October 23, 2020
Things called Hermes that are not Hermes
As scholars of western esotericism, we have to deal with a lot of slippery categories: ‘magic’, ‘religion’, ‘science’, you name it. But one concept seems to have a truly protean life of its own: I refer of course to ‘the Hermetic tradition’. Reflecting on the ever-evolving Hermetic tradition is part of the purpose of the SHWEP, but, in a slightly more focused vein, we have also noticed that Hermes himself is used an awful lot in ways which seem distinctly un-Hermetic, if you will.
This blog entry is an ongoing documentation of things called Hermes which are not Hermes. We blatantly stole this idea from the wonderful ‘Things called jazz that are not jazz’ project, so credit (or blame) where credit (or blame) is due.
Please contact us with suggestions for things called Hermes which aren’t!
Hermes, as the patron of alchemy, is of course associated with metal. Hence, it is no surprise that Hermes Metal is there
to provide reliable quality products, fast and effective technical support to our customers in order to establish a social organization that is innovative, competitive, dynamic and shares values to create a strong brand value that develops with steady steps and to ensure continuity.
This is actually quite appropriate, even though it’s not Hermes. After all, they are engaged with shipping (messenger god) and metals (alchemy). Clearly, the good folks at Hermes Metal are initiates.
But for a different kind of metal, you want the heavy metal/hard rock sounds of Argentina’s now-defunct Hermes:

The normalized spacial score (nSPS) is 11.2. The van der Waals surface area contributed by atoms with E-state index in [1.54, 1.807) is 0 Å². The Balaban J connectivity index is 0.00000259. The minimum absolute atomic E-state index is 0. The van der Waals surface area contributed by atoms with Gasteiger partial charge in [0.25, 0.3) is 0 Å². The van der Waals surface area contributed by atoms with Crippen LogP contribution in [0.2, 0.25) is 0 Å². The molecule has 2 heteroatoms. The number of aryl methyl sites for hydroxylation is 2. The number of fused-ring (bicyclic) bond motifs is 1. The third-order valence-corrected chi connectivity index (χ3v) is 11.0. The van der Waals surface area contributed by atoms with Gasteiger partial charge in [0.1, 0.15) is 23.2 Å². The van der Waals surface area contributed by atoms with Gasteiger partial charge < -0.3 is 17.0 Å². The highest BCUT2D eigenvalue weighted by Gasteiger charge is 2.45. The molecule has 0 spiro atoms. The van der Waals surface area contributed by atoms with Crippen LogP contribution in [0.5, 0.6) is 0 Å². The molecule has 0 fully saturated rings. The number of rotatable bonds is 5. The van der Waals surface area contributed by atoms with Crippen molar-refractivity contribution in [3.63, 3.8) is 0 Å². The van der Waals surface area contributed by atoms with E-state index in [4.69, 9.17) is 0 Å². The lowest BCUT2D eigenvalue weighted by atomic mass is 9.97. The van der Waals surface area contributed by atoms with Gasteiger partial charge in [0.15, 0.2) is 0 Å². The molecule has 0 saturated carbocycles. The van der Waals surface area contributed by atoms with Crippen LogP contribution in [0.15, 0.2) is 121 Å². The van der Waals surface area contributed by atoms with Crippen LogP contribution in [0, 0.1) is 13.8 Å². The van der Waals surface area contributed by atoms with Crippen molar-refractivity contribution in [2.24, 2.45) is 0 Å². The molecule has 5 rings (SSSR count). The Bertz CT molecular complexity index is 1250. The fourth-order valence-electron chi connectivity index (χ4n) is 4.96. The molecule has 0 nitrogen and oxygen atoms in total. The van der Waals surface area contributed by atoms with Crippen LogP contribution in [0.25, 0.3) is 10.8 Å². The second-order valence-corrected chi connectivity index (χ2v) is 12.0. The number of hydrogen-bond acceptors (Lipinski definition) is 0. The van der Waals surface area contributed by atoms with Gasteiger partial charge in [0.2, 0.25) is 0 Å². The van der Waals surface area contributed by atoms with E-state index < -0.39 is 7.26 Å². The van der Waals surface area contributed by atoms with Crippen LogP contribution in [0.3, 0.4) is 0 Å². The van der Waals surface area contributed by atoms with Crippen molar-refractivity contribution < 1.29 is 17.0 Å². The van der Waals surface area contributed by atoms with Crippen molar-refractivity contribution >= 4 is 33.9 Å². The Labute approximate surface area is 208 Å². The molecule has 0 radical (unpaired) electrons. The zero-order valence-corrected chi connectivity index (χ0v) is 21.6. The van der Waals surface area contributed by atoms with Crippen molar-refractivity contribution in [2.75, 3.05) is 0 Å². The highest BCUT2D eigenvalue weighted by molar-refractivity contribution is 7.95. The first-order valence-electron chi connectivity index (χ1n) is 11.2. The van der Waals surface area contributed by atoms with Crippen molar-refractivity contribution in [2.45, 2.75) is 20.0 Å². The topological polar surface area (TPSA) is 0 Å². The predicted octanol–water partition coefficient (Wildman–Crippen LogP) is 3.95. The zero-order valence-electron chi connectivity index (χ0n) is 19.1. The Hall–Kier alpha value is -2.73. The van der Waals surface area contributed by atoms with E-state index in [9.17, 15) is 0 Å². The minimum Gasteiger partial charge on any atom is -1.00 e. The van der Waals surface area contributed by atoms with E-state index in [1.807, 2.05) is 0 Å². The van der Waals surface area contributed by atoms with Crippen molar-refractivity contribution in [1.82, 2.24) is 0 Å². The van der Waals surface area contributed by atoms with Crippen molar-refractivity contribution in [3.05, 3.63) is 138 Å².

Too old-school? try the death metal/crossover sounds of Mexico’s Hërmës!
Hermes Pan (born Hermes Joseph Panagiotopoulos, December 10, 1909 – September 19, 1990) was an American dancer and choreographer, principally remembered as Fred Astaire’s choreographic collaborator on the famous 1930s movie musicals starring Astaire and Ginger Rogers, according to wikipedia. However, no one with a name like that will fool us into thinking he isn’t Hermetic as billy-O, even if he isn’t actually Hermes, but Hermes-Pan, the Father and the Son united in a single godhead.
Aviation seems to have attracted a lot of Hermes-action. Hermes Airways, which failed in 2016, is only one of many airborne claimants to the identity of Hermes. There was also a failed Maltese Hermes Aviation. None of them are Hermes: like they say, ‘You can put on the winged sandals but that doesn’t make you the man’.
The proposed Hermes Spaceplane looks pretty cool, though (thanks to wikipedia fair use):
Hermes as god of communication and logos is of course the perfect patron for typewriters (some of you kids may have heard of these; they are like computers, only better). The Hermes typewriter remains a solid, quality brand; you can see a number of these beauties on this website, devoted to an admirable manual typewriter obsession.
The Russian Hermes (Гермес) missile is a weird one. Ares? Mars? Athena? Okay. I’ll even go with Saturn. But missiles are not Hermes in any conceivable way [thanks to wikimedia commons for the image].